Readers Write In #131: A fun premise and great songs hold up a predictable romance in ‘Yesterday’

Posted on January 15, 2020

6


(by Aparna Namboodiripad (who writes here as tonks)

When I was thirteen years old, a friend handed me a cassette that belonged to her older sister. It was the Sergeant Pepper album by the Beatles. That was my first introduction to the band. When I went home and listened to the album, song after mesmerising song entranced me. It wasn’t just that they sounded different from other bands I’d heard, their songs had an irrepressible energy to them that made them still enjoyable after repeat listenings.The emotion that hearing the Beatles for the first time evoked in me was re-lived while watching some of the scenes of the film that I saw last night.

The movie “Yesterday” imagines an alternate reality where (for an unspecified reason related to a global power failure) the Beatles do not exist. There is one young man (Jack Malik played by Himesh Patel) who remembers the universe where they did though, and he happens to be a struggling singer. In what is probably my favourite scene, when he gets a guitar as a gift from his friends, he strums and sings the song “Yesterday” for them. The sad beauty of the lyrics and the tune, helped by Patel’s simple but emotion charged rendering, moves his friends when they hear it for the first time, and through their reactions, I was taken back to the time when I had experienced the same thing. The movie goes on to explore this fantastic premise : what if we lived in a world where the Beatles never existed?

At the beginning, despite Malik singing Beatles’ hits, no one pays attention. At his home in front of his parents, he sings “Let it be” but is constantly interrupted, and later at a pub, he sings Beatles songs but no one is paying attention. There was a brief period where one wondered if the songs would fail to click after all, because a major ingredient of Beatlemania was missing : the charisma of the fab four, a combination of their boyish good looks, irrepressible energy, and vitality onstage. But then someone in the audience notices the quality of the songs Malik is singing, and his career takes off.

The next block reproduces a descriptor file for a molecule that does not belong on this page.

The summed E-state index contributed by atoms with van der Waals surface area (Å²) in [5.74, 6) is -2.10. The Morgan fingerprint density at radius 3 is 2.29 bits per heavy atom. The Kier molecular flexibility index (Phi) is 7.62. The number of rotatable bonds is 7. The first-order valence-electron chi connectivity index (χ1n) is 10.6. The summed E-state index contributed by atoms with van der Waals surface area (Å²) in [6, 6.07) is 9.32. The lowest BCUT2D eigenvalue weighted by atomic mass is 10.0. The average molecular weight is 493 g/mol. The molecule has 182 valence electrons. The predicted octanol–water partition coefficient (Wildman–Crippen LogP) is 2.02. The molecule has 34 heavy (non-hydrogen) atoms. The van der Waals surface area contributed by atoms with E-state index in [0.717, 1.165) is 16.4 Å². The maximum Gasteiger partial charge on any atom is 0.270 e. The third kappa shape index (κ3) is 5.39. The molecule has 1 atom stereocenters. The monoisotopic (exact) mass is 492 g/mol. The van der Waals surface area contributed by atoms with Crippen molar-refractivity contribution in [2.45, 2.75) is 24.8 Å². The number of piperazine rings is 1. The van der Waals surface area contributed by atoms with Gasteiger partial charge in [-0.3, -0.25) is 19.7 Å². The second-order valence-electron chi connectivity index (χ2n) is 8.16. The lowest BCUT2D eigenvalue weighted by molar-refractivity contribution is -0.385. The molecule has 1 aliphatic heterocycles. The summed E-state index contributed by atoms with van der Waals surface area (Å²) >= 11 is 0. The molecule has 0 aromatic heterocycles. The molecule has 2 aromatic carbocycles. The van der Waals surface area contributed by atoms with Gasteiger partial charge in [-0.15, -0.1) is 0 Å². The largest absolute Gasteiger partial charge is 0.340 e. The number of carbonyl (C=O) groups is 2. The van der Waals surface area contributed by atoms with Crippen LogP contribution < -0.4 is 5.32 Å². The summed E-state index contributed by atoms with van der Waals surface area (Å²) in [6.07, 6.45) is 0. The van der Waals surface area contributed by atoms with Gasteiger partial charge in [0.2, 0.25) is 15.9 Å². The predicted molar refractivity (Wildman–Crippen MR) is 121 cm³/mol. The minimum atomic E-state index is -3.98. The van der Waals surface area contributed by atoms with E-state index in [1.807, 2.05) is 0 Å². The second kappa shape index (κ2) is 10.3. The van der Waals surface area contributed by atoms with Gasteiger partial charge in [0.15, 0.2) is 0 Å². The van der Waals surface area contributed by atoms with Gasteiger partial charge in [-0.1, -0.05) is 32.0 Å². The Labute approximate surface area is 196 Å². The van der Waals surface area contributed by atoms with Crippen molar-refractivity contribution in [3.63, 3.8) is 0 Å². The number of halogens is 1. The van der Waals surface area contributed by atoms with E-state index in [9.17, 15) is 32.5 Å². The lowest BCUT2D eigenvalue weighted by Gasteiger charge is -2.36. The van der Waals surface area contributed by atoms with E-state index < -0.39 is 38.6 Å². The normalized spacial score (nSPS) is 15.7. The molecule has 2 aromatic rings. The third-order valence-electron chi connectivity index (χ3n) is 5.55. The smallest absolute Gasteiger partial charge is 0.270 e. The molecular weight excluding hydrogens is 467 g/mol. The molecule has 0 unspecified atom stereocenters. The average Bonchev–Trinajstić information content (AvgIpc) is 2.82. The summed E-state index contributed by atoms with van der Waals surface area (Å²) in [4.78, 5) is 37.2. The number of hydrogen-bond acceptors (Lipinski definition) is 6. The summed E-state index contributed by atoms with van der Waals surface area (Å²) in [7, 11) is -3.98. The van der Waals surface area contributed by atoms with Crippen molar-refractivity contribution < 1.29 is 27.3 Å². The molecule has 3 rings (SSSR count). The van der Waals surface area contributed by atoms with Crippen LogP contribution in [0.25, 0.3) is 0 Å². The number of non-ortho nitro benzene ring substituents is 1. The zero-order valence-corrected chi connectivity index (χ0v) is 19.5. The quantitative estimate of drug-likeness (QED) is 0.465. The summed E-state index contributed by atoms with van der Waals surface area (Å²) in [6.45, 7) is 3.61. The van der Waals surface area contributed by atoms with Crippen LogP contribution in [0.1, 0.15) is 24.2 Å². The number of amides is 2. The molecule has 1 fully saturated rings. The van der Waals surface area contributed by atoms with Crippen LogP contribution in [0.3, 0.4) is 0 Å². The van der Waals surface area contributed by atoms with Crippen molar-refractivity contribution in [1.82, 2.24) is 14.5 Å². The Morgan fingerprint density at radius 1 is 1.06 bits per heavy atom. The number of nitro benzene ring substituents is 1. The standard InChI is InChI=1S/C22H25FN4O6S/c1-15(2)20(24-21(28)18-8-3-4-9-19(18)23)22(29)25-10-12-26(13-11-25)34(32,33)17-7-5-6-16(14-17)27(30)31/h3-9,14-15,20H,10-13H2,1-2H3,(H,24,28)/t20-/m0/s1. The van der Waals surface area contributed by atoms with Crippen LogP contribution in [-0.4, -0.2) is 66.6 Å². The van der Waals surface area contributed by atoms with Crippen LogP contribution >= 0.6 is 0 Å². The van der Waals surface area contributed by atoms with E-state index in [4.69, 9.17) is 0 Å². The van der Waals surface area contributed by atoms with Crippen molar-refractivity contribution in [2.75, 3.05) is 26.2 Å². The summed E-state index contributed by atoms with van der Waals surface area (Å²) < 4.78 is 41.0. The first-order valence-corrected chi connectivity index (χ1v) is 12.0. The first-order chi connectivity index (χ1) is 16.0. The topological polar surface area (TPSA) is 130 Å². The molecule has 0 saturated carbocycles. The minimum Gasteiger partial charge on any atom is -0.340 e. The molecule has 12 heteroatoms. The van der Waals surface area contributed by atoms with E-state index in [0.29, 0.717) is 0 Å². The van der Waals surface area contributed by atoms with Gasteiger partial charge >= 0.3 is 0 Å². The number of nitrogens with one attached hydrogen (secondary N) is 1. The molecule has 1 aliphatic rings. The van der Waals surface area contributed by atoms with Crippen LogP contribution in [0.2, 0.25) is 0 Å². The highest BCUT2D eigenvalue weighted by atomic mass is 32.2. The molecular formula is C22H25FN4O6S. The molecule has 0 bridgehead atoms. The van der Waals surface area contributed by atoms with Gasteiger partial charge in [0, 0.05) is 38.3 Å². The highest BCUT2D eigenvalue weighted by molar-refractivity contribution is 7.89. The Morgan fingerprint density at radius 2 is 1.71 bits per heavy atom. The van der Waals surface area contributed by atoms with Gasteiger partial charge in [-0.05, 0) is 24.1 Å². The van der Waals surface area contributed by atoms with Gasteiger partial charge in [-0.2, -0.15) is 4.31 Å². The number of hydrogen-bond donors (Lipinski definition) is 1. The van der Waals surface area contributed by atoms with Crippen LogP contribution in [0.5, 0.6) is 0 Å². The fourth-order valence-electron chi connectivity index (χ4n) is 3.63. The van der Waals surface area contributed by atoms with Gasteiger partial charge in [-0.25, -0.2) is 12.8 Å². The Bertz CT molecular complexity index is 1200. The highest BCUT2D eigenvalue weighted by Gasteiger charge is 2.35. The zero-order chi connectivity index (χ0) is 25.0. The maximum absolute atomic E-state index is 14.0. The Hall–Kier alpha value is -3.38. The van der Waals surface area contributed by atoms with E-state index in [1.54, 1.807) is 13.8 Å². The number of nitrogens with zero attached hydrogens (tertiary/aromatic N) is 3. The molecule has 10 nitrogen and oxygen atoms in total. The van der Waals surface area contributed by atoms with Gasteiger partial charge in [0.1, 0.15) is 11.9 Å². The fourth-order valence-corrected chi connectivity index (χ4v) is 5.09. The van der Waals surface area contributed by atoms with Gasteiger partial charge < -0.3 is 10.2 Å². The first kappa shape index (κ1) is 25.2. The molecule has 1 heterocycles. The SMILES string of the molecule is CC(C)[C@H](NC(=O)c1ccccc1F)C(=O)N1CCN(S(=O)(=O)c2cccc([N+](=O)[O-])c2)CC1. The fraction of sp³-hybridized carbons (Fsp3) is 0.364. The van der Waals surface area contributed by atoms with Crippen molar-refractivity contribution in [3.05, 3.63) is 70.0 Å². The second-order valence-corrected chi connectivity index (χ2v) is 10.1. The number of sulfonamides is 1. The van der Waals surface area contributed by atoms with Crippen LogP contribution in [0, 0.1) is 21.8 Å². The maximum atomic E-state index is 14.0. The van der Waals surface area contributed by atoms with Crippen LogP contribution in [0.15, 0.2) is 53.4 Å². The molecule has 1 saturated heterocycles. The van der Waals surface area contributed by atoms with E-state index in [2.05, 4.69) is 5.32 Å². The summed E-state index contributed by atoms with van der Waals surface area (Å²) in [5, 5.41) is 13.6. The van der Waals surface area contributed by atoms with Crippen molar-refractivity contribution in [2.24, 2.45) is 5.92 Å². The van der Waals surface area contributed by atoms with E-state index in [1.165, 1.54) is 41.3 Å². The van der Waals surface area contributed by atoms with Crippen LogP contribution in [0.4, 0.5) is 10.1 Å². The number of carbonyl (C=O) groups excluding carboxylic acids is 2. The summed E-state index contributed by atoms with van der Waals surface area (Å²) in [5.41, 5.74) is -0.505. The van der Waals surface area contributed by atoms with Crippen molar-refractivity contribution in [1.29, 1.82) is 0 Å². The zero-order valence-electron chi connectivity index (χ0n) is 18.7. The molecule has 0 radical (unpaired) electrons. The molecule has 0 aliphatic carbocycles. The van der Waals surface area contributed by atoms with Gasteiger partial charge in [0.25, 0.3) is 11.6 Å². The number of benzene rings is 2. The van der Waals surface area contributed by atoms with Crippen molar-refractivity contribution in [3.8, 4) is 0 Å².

Another of my favourite scenes is when Ed Sheeran, who plays a very self deprecatory (bless his sweet soul) cameo of himself, challenges the hero Jack Malik (who despite being of Indian origin, is shown to be unambiguously British) to a dare. Each of them would take 10 minutes to write a song and see whose was better. Sheeran does a very decent job, but then Malik sings one of my favourite songs, the sad and beautiful “The long and winding road”, and Sheeran admits that Malik is the clear winner.  “You’re Mozart, I’m Salieri,” he says generously.

Another scene that I found particularly hilarious was where Malik tries desperately to remember the lyrics of Eleanor Rigby, and keeps getting them wrong. This difficulty in remembering lyrics pushes Malik to visit Liverpool in the hope of triggering his memory, and when he visits the red painted grilled gate that encloses Strawberry Fields, and the barber’s shop (“where he shaves another customer”) in Penny Lane, I was taken back to my visit to Liverpool four years back. I had signed up for an aptly named “Magical mystery” tour with a friend. We were the youngest two people there, the rest of the bus was filled with snowy haired people from all over the world who looked like they might have been teens in the sixties. In addition to Strawberry fields and Penny lane, the bus took us to the childhood homes of all four of the Beatles, and finally dropped us off at the Cavern club where the Beatles had performed in their early days. It was a cold, windy Saturday, and the pub featured musicians playing Beatles songs, and all of us sang along for an energetic version of “Hey Jude”.

A major part of the movie is a romance (that I found rather predictable), which is not surprising considering that the writer is Richard Curtis who also wrote “Love, actually”, “Four weddings and a funeral”, and “Notting hill”. Another part deals with Malik’s guilt about passing off Lennon and McCartney’s work as his own. But the part of the movie that worked best for me was the music. All 17 songs featured (from the very first title song, right down to the last one : a rousing Obladi Oblada) took me back to the magic they had created when heard for the first time and it would not be an exaggeration to say (as the lyrics of the song “Across the universe” go) that waves of joy were drifting through my opened mind, possessing and caressing me.